Director Clint Eastwood has cast the three real-life heroes who thwarted a terrorist's attack on a train in the upcoming drama The 15:17 To Paris. Eastwood in recent years seems to be the go-to filmmaker when it comes to making films about real-life people, including Chris Kyle biopic American Sniper starring Bradley Cooper in 2014, and 2016's Sully, which chronicled Capt. Chesley “Sully” Sullenberger’s miracle landing of US Airways flight 1549 on the Hudson River in New York City in 2009 that saved all 155 passengers and crew members onboard.
In April, the four-time Oscar-winning director and producer signed on to direct the big-screen adaptation of The 15:17 to Paris – an adaptation of the novel The 15:17 to Paris: The True Story of a Terrorist, a Train, and Three American Heroes – which recounts the true-life events surrounding three American men who subdued an ISIS terrorist armed with an AK-47 who was on a train from Amsterdam to Paris in 2015. The gunman reportedly had enough ammunition to kill more than 500 of the 554 passengers aboard the train; but thanks to the trio's actions, there were only a handful of injuries and no fatalities in the attack.
The novel was written by the three heroes – Air Force Airman First Class Spencer Stone (who had his hand slashed by the terrorist in the attack), Army National Guard Specialist Alek Skarlatos, and their friend, Anthony Sadler – and Eastwood feels now that the men are best-equipped to play themselves in the film version, THR reports.
— Hollywood Reporter (@THR) July 11, 2017
Some noted actors have been cast in the supporting roles, THR says, including Jenna Fischer and Judy Greer. Younger versions of Stone, Skarlatos and Sadler will be portrayed by such actors as Paul-Mikél Williams, Max Ivutin, Bryce Gheisar, Cole Eichenberger and William Jennings.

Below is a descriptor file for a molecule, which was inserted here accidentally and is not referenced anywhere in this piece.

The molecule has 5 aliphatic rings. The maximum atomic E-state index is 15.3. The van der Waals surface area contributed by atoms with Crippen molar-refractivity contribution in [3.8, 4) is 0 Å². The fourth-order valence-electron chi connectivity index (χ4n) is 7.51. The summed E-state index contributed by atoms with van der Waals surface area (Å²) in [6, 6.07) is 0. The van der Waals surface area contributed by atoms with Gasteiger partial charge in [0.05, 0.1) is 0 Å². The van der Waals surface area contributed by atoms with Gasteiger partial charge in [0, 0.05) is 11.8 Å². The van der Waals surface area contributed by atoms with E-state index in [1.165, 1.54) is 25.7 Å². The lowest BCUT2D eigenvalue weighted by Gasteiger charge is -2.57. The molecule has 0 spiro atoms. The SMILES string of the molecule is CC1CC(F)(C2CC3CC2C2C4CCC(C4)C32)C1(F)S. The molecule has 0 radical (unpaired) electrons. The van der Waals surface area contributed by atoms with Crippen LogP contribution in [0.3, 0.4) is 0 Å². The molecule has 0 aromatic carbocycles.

Casting the real-life heroes in the three lead roles in The 15:17 to Paris is no doubt an inspired move by Eastwood, who clearly saw something special in Stone, Skarlatos and Sadler than any name actor who auditioned for any of the three roles. The simple argument is, nobody knows the roles better than the real-life people who have lived it; especially a situation as intense and deadly as the train attack they stonewalled.
Casting real-life people in narrative films is a rare move in Hollywood, but it's not without precedent. Real-life World War II hero Audie Murphy played himself in the film classic To Hell and Back in 1955 (Murphy also played several other roles in films throughout his career); and in relation to lighter subject matter, shock jock Howard Stern, as well as his sidekick, Robin Quivers, played themselves in the big-screen adaptation of Stern's book Private Parts in 1997.
More frequently, directors have cast real-life people in supporting roles to lend authenticity to the films, including Paul Greengrass – who cast real-life air traffic control employees, among others – in the September 11, 2001-themed drama United 93. In addition, Eastwood cast real-life rescue personnel to give Sully a feeling of realism.
The 15:17 to Paris is reportedly set to go into production this fall, but no release date has been announced.
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